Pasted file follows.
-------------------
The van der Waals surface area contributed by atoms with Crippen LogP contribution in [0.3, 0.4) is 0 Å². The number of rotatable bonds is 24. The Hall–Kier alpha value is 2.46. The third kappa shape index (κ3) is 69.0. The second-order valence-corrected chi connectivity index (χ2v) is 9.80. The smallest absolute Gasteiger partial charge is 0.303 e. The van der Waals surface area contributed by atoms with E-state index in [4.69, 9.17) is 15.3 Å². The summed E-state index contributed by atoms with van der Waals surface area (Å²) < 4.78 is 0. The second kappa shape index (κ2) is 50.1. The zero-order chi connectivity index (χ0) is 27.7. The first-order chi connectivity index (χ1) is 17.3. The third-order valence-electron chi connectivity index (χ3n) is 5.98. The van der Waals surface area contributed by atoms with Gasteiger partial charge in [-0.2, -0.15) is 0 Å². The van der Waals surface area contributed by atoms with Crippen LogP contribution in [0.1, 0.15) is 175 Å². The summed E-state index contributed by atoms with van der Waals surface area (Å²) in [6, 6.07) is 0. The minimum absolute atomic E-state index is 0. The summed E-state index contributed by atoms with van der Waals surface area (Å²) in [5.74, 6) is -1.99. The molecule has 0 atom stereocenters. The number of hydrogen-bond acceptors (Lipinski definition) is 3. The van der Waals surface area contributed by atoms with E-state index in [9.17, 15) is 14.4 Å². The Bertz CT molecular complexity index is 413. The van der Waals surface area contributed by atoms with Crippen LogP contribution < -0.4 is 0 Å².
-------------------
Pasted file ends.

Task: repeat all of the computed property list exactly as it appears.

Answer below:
The van der Waals surface area contributed by atoms with Crippen LogP contribution in [0.3, 0.4) is 0 Å². The number of rotatable bonds is 24. The Hall–Kier alpha value is 2.46. The third kappa shape index (κ3) is 69.0. The second-order valence-corrected chi connectivity index (χ2v) is 9.80. The smallest absolute Gasteiger partial charge is 0.303 e. The van der Waals surface area contributed by atoms with E-state index in [4.69, 9.17) is 15.3 Å². The summed E-state index contributed by atoms with van der Waals surface area (Å²) < 4.78 is 0. The second kappa shape index (κ2) is 50.1. The zero-order chi connectivity index (χ0) is 27.7. The first-order chi connectivity index (χ1) is 17.3. The third-order valence-electron chi connectivity index (χ3n) is 5.98. The van der Waals surface area contributed by atoms with Gasteiger partial charge in [-0.2, -0.15) is 0 Å². The van der Waals surface area contributed by atoms with Crippen LogP contribution in [0.1, 0.15) is 175 Å². The summed E-state index contributed by atoms with van der Waals surface area (Å²) in [6, 6.07) is 0. The minimum absolute atomic E-state index is 0. The summed E-state index contributed by atoms with van der Waals surface area (Å²) in [5.74, 6) is -1.99. The molecule has 0 atom stereocenters. The number of hydrogen-bond acceptors (Lipinski definition) is 3. The van der Waals surface area contributed by atoms with E-state index in [9.17, 15) is 14.4 Å². The Bertz CT molecular complexity index is 413. The van der Waals surface area contributed by atoms with Crippen LogP contribution < -0.4 is 0 Å².